Life presents a rollercoaster of experiences, from the joy of love, to the sadness of loss. Katie Peterson, professor of practice, poetry and creative writing at Tufts University, catalogs this journey through her new works Permission and The Accounts.
Peterson will be reading from her new poetry collections Thursday, Sept. 26, at an event in Salisbury Labs 104 at 4pm.
Peterson’s poetry reading coincides with the release of her new books. Permission, published by New Issues Poetry & Prose, is set to release September 16, while her third book, The Accounts, published by the University of Chicago Press, will come out September 24.
“I think any poet will tell you that poetry is more like math than a novel,” Peterson says.
“[Peterson] is pulling off a significant feat next month, with two collections of poetry being published within 10 days of each other,” says Jim Cocola, assistant professor of Literature, film, and media. “She’s a poet who’s published widely, and is someone who writes poetry that has experimental and traditional qualities. She really brings out the best of those in her work.”
Peterson found natural landscapes, both from the American West and New England, influential in her work, and attempts to intertwine the landscape with her love poems. This harmony exists in Permission, where the main focus is love.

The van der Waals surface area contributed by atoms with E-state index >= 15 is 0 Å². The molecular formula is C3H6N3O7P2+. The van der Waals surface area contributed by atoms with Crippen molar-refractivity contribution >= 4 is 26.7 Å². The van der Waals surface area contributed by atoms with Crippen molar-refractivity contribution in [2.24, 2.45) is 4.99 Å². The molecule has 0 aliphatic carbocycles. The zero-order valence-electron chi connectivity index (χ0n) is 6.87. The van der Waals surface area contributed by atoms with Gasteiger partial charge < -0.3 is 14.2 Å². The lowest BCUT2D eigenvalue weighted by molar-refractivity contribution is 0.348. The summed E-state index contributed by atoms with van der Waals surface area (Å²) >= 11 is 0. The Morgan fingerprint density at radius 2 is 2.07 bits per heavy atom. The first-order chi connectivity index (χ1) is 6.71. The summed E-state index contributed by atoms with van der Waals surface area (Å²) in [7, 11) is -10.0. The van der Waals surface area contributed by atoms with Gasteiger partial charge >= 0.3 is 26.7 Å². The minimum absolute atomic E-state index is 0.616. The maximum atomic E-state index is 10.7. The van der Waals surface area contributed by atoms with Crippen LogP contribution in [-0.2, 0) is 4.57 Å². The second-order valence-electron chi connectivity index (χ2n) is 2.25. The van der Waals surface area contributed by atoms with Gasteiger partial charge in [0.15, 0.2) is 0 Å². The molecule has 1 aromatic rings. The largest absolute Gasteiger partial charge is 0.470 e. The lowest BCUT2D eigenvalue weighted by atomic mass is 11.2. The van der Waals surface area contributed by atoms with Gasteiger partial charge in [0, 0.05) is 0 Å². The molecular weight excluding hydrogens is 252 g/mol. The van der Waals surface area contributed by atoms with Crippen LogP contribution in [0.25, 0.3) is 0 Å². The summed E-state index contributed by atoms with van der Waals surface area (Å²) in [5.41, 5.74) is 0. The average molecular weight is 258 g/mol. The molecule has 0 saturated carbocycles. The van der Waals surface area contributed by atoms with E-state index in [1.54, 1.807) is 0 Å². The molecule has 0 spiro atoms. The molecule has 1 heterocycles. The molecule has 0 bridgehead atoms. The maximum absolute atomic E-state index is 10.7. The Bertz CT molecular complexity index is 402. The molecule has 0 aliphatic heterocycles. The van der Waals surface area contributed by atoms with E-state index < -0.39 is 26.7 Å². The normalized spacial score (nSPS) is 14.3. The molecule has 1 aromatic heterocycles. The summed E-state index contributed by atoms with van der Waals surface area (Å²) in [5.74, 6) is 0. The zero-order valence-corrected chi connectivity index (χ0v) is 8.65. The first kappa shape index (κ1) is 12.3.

She takes an autobiographical approach in The Accounts, where the death of her mother from cancer in 2008 created the inspiration. The Accounts takes not only Peterson’s perspective on her mother’s life and passing, but also “the accounts” of her siblings and their experience.
“[Death] is the kind of thing that happens to you, and there’s nothing you can do but write about it,” Peterson says. “It took me a long time to figure out how to write about it, but that’s ultimately what I did. I was compelled to write poems that treated not only my version of the story, but the idea that there were other versions of the story, too.”
Despite WPI’s having a culture of technology as opposed to a liberal arts orientation, Peterson feels that her poetry could strike a chord with the student body. She views poetry in the same light engineers view their work, utilizing a creative process that follows a strict set of rules; but instead of working with technology or machines, she manipulates language.
“I think any poet will tell you that poetry is more like math than a novel,” Peterson says. “It’s so intricate about how it’s made. It’s all about its construction. I hope to talk about the creative form and intricacy that poetry brings about.”
In addition to delving into the content of her new works at the reading, Peterson will likely discuss the structure of some of her poems. One such structure is the sestina, which features a strict mathematical form relying on the repetition of words, explains Peterson. She will also highlight a new form she developed where two poems fuse into one, alternating line by line.
Peterson will also discuss her first book, This One Tree, published in 2006 by New Issues Poetry & Prose, which explores her childhood and the natural world.
— Matt Stewart